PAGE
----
Wind, having been the fastest growing component of power generation during much or most of the last two decades, is bigger all the time. And it's not just big in terms of generating fraction. As wind farm developers seek to tap higher-speed winds up-hill and off-coast, the size of the turbine towers and blades is getting huge.

The April issue of MIT's Technology Review magazine, available to subscribers online now, contains an outstanding photo essay describing the construction of a 367-MW wind farm in the Irish Sea. The $1.5-billion project is being managed by Denmark's Dong Energy. The turbines, the height of a 30-story building, are supplied by Siemens.

To put such projects in a human scale, IEEE Spectrum's "Reap the Wild Wind," by Robb Mandelbaum, is still worth a look. It's not available online but can be found in the print October 2002 issue. Mandelbaum gives a vivid account of what it feels like to climb one of the giant turbine towers.

A month just spent in a Vermont writers' retreat provided reminders that wind not only is not small but, in many minds, not beautiful either. In a small town east of Burlington, 18-wheelers carrying "oversized loads"--just pieces of the huge turbine blades, actually--regularly rumbled through town. An interstate highway rest area just outside Burlington (photo above) turned out to be chock full of the trucks and trailers.

Personally, I generally find wind turbines strung along a mountain ridge to be a stirring and gorgeous sight. But among the artists and writers resident at the Vermont retreat, more than one felt that the giant turbine towers are about as lovely as a power transmission line. An art photographer confessed to a longing for the old-fashioned nuclear power plant, tucked inconspicuously into a valley glen, capable of producing three times the energy they'll get from that farm in the Irish Sea.

Troubles at Iran's Bushehr Reactor

The disclosure by Iran last week that it has had to remove the initial fuel load from its newly built Bushehr power reactor has ignited or re-ignited a storm of speculation, much of which is best ignored. Well before the latest difficulties, a controversy was raging among experts as to whether the plant had been damaged or its operations impaired by the spectacularly insidious Stuxnet malware. Now, with the news the Iranians have had to take the highly unusual step of de-loading the reactor's fuel, one well-known reactor specialist at a top organization speculated for the press that the plant might be vulnerable to a Chernobyl-type accident.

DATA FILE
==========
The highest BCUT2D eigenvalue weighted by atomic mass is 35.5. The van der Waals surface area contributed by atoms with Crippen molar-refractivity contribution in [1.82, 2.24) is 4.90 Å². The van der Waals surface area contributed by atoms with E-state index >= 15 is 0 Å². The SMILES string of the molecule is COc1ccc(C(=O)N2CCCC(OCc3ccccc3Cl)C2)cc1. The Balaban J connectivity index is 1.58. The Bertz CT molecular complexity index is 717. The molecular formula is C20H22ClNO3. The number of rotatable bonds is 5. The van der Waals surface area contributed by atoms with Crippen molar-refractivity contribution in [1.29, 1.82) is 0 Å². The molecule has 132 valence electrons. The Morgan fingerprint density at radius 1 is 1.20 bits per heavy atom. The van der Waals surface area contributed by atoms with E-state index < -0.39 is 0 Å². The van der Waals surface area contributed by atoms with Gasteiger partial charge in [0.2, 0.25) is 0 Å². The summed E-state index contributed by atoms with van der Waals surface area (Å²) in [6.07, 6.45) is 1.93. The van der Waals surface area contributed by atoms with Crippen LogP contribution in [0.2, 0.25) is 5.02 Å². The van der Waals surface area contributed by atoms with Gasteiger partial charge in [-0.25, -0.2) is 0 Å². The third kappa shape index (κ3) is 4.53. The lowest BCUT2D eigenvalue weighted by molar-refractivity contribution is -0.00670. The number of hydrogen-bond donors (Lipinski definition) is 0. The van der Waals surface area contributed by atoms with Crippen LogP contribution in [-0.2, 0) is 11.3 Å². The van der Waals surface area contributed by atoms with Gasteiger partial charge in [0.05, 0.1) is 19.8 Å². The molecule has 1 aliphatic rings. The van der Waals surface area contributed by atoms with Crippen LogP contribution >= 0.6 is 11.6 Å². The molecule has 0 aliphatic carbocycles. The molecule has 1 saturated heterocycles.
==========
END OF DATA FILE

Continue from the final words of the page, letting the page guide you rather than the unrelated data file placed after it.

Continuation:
That possibility can be safely dismissed. The Bushehr reactor is a second-generation Soviet reactor of the VVER type, not an RBMK like the one that exploded at Chernobyl. The RBMK has a singular design defect, namely, that at certain power levels, if the reactor suffers a loss of cooling water, its reactivity can increase rather than decrease. In the boiling water and pressurized water reactors used exclusively in the United States and western Europe, because the chain reaction depends on the presence of water, which acts as a so-called "moderator," if there is a loss of water, the reactor automatically shuts down. (This is a very important and little appreciated passive safety feature of the light water reactor.) The RBMK on the other hand is moderated mainly by carbon, which accounts for why a loss of water can have the perverse effect of boosting reactivity. In the Chernobyl accident, an unexpected spike in power caused liquid cooling water to become steam and thus become less dense; that set off a positive feedback loop that caused the plant's reactivity to escalate by orders of magnitude in microseconds.

The VVER is a light water reactor more like the U.S. and U.S.-derived plants and cannot blow up the way the Chernobyl reactor did. The Iranians, under the deposed Shah, originally planned to have Germans build them a U.S.-type light water reactor at Bushehr. When that deal fell apart after the revolution, they persuaded the Russians to install a VVER at the site they had begun to prepare.

As for Stuxnet, all the expert analysis indicates that its payload was designed specifically to reprogram electronic controllers in Iran's Natanz uranium enrichment plant. The outer shells of Stuxnet infected many other industrial control systems around the world but generally did no damage elsewhere. It appears now that the problem at Bushehr was a defective pump that must be repaired or replaced.